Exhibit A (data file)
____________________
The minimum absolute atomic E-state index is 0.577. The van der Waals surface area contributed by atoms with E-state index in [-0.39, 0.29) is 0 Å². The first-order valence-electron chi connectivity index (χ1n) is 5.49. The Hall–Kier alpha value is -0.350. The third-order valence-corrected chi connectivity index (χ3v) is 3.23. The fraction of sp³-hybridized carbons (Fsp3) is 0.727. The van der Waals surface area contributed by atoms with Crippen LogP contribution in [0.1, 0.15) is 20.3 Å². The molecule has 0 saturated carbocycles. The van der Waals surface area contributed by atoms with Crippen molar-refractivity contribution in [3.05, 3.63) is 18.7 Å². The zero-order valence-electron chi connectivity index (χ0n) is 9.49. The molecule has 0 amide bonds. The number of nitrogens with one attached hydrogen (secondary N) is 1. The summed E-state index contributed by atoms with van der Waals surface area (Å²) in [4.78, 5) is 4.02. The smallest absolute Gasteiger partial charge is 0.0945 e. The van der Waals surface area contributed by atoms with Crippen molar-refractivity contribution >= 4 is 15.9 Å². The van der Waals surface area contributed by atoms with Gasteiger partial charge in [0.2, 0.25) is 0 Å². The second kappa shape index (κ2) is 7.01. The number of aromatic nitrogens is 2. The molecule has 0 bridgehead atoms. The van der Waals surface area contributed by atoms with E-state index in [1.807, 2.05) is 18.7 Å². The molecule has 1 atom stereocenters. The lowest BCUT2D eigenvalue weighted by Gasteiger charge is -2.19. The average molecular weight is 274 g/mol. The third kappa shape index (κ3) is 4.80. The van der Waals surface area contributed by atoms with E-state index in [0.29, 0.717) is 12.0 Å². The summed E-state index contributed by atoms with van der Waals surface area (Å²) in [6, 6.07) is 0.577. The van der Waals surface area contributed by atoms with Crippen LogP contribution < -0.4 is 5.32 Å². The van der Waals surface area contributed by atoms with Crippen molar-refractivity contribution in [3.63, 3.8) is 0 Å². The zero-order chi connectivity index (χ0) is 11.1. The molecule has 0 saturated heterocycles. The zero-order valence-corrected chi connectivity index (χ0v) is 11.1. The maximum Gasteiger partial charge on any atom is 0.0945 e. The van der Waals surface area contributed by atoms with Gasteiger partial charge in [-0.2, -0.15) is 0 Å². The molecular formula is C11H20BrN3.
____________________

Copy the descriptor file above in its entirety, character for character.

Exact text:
The minimum absolute atomic E-state index is 0.577. The van der Waals surface area contributed by atoms with E-state index in [-0.39, 0.29) is 0 Å². The first-order valence-electron chi connectivity index (χ1n) is 5.49. The Hall–Kier alpha value is -0.350. The third-order valence-corrected chi connectivity index (χ3v) is 3.23. The fraction of sp³-hybridized carbons (Fsp3) is 0.727. The van der Waals surface area contributed by atoms with Crippen LogP contribution in [0.1, 0.15) is 20.3 Å². The molecule has 0 saturated carbocycles. The van der Waals surface area contributed by atoms with Crippen molar-refractivity contribution in [3.05, 3.63) is 18.7 Å². The zero-order valence-electron chi connectivity index (χ0n) is 9.49. The molecule has 0 amide bonds. The number of nitrogens with one attached hydrogen (secondary N) is 1. The summed E-state index contributed by atoms with van der Waals surface area (Å²) in [4.78, 5) is 4.02. The smallest absolute Gasteiger partial charge is 0.0945 e. The van der Waals surface area contributed by atoms with Crippen molar-refractivity contribution >= 4 is 15.9 Å². The van der Waals surface area contributed by atoms with Gasteiger partial charge in [0.2, 0.25) is 0 Å². The second kappa shape index (κ2) is 7.01. The number of aromatic nitrogens is 2. The molecule has 0 bridgehead atoms. The van der Waals surface area contributed by atoms with E-state index in [1.807, 2.05) is 18.7 Å². The molecule has 1 atom stereocenters. The lowest BCUT2D eigenvalue weighted by Gasteiger charge is -2.19. The average molecular weight is 274 g/mol. The third kappa shape index (κ3) is 4.80. The van der Waals surface area contributed by atoms with E-state index in [0.29, 0.717) is 12.0 Å². The summed E-state index contributed by atoms with van der Waals surface area (Å²) in [6, 6.07) is 0.577. The van der Waals surface area contributed by atoms with Crippen LogP contribution < -0.4 is 5.32 Å². The van der Waals surface area contributed by atoms with Crippen molar-refractivity contribution in [3.63, 3.8) is 0 Å². The zero-order chi connectivity index (χ0) is 11.1. The molecule has 0 saturated heterocycles. The zero-order valence-corrected chi connectivity index (χ0v) is 11.1. The maximum Gasteiger partial charge on any atom is 0.0945 e. The van der Waals surface area contributed by atoms with Gasteiger partial charge in [-0.2, -0.15) is 0 Å². The molecular formula is C11H20BrN3.